What is Obesity?
The terms "obesity" and "overweight" describe weight ranges greater than what is generally considered to be
healthy for a given height. By definition, an overweight person has extra body weight from muscle, bone, fat,
and/or water. Someone who is obese has a high amount of extra body fat.
Body Mass Index (BMI) is the standard used to diagnose overweight and obesity in adults. BMI measures body fat based
on height and weight. Adults with BMI greater than 30 are considered obese, while those with BMI
measures greater than 25 are classified as overweight.
Why is obesity an important issue in rural communities?
Obesity causes more needless deaths in this country than any other risk factor. Obesity among adults
and children in the United States has risen dramatically over the past 30 years. More than a third of U.S. adults and nearly one in
five children and adolescents are obese. Rates of obesity are higher for certain racial and ethnic groups—approximately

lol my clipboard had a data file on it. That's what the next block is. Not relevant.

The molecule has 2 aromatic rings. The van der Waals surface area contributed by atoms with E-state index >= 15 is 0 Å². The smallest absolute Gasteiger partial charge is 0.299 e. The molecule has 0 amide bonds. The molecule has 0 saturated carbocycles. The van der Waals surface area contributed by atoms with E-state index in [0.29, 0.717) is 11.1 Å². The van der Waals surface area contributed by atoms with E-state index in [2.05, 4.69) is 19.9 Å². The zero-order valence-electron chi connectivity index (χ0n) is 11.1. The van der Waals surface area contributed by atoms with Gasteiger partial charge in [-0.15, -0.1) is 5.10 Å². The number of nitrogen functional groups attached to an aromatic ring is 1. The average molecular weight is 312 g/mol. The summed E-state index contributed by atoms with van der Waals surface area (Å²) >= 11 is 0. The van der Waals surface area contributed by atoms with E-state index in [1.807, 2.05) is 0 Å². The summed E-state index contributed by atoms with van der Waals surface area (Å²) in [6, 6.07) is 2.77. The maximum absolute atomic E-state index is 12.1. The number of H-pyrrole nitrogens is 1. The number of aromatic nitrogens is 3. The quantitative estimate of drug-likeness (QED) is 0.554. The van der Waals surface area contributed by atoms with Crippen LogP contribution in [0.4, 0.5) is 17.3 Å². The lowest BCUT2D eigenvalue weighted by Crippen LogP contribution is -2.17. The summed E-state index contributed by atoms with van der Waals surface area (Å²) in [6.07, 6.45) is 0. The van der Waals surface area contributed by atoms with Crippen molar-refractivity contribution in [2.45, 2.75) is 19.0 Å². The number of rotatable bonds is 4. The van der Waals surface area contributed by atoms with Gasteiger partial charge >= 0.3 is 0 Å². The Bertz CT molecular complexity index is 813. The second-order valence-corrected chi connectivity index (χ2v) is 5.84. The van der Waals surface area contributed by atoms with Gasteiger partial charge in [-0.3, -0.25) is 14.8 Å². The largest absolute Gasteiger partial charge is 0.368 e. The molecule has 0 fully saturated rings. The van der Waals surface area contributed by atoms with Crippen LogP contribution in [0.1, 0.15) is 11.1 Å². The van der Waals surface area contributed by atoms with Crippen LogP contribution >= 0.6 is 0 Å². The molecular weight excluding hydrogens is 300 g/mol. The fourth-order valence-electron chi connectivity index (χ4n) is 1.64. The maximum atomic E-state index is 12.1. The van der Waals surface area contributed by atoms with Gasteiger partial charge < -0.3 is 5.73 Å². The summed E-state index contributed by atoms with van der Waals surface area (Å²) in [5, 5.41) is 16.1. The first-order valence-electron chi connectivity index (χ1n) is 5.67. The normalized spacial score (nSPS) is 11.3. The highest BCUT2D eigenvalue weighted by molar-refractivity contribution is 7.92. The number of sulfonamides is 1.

half of African Americans and 40 percent of Hispanics are obese.
In rural America, rates of obesity are even higher. The rural south has the highest rates of overweight in the
U.S. One study using 2003 data showed that rural children and youth aged 10-17 years were more likely to be
obese than their urban counterparts (14% urban, versus 17% rural).
Another study using 2005-2008 data from the National Health and Nutrition Examination Survey (NHANES) reported
that 40% of rural adults were obese, compared to 33% of urban adults. In 2007, the National Survey of Children’s
Health found a similar result for children aged 10-17, with 35% of children in rural areas and only 30%
of children in rural areas being considered overweight or obese.